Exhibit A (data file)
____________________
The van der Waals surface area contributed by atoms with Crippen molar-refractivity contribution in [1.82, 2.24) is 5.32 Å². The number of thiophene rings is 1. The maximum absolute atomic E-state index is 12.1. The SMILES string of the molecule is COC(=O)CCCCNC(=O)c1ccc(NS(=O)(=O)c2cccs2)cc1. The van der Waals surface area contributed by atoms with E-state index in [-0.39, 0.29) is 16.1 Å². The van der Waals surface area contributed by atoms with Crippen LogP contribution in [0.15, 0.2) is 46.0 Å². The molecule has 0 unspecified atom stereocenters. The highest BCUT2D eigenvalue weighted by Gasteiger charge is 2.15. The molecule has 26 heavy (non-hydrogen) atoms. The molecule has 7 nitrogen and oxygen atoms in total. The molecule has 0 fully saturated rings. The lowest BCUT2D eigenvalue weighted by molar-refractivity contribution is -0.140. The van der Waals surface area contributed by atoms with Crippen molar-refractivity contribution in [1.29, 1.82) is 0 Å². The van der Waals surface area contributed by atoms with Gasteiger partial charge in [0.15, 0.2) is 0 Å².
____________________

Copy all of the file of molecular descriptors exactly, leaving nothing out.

The van der Waals surface area contributed by atoms with Crippen molar-refractivity contribution in [1.82, 2.24) is 5.32 Å². The number of thiophene rings is 1. The maximum absolute atomic E-state index is 12.1. The SMILES string of the molecule is COC(=O)CCCCNC(=O)c1ccc(NS(=O)(=O)c2cccs2)cc1. The van der Waals surface area contributed by atoms with E-state index in [-0.39, 0.29) is 16.1 Å². The van der Waals surface area contributed by atoms with Crippen LogP contribution in [0.15, 0.2) is 46.0 Å². The molecule has 0 unspecified atom stereocenters. The highest BCUT2D eigenvalue weighted by Gasteiger charge is 2.15. The molecule has 26 heavy (non-hydrogen) atoms. The molecule has 7 nitrogen and oxygen atoms in total. The molecule has 0 fully saturated rings. The lowest BCUT2D eigenvalue weighted by molar-refractivity contribution is -0.140. The van der Waals surface area contributed by atoms with Crippen molar-refractivity contribution in [1.29, 1.82) is 0 Å². The van der Waals surface area contributed by atoms with Gasteiger partial charge in [0.15, 0.2) is 0 Å².